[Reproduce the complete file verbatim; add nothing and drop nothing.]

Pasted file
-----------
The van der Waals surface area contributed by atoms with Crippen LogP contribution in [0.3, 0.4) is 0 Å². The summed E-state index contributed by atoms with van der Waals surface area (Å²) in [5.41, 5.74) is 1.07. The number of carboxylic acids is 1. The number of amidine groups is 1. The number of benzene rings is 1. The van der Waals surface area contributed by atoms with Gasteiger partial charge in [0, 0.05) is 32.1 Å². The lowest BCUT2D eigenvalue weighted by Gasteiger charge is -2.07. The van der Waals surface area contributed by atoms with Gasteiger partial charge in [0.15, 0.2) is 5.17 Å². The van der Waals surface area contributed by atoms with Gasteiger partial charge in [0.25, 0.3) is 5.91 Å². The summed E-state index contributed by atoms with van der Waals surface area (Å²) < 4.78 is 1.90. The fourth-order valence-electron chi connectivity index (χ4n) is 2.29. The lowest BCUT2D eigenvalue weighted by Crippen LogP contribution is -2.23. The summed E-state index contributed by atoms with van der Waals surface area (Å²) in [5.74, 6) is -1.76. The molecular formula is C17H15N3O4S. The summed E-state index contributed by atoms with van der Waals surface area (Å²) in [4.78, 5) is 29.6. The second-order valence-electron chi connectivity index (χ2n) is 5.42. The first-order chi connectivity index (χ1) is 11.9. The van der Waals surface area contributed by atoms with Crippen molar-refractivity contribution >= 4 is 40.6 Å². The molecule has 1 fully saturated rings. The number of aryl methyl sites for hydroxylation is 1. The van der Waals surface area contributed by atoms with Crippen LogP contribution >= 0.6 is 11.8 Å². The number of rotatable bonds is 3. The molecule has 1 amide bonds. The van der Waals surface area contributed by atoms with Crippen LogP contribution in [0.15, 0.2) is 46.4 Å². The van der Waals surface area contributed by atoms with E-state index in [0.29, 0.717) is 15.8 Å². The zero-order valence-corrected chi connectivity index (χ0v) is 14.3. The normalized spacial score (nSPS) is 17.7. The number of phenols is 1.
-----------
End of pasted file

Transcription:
The van der Waals surface area contributed by atoms with Crippen LogP contribution in [0.3, 0.4) is 0 Å². The summed E-state index contributed by atoms with van der Waals surface area (Å²) in [5.41, 5.74) is 1.07. The number of carboxylic acids is 1. The number of amidine groups is 1. The number of benzene rings is 1. The van der Waals surface area contributed by atoms with Gasteiger partial charge in [0, 0.05) is 32.1 Å². The lowest BCUT2D eigenvalue weighted by Gasteiger charge is -2.07. The van der Waals surface area contributed by atoms with Gasteiger partial charge in [0.15, 0.2) is 5.17 Å². The van der Waals surface area contributed by atoms with Gasteiger partial charge in [0.25, 0.3) is 5.91 Å². The summed E-state index contributed by atoms with van der Waals surface area (Å²) < 4.78 is 1.90. The fourth-order valence-electron chi connectivity index (χ4n) is 2.29. The lowest BCUT2D eigenvalue weighted by Crippen LogP contribution is -2.23. The summed E-state index contributed by atoms with van der Waals surface area (Å²) in [5.74, 6) is -1.76. The molecular formula is C17H15N3O4S. The summed E-state index contributed by atoms with van der Waals surface area (Å²) in [4.78, 5) is 29.6. The second-order valence-electron chi connectivity index (χ2n) is 5.42. The first-order chi connectivity index (χ1) is 11.9. The van der Waals surface area contributed by atoms with Crippen molar-refractivity contribution >= 4 is 40.6 Å². The molecule has 1 fully saturated rings. The number of aryl methyl sites for hydroxylation is 1. The van der Waals surface area contributed by atoms with Crippen LogP contribution >= 0.6 is 11.8 Å². The number of rotatable bonds is 3. The molecule has 1 amide bonds. The van der Waals surface area contributed by atoms with Crippen LogP contribution in [0.15, 0.2) is 46.4 Å². The van der Waals surface area contributed by atoms with E-state index in [0.29, 0.717) is 15.8 Å². The zero-order valence-corrected chi connectivity index (χ0v) is 14.3. The normalized spacial score (nSPS) is 17.7. The number of phenols is 1.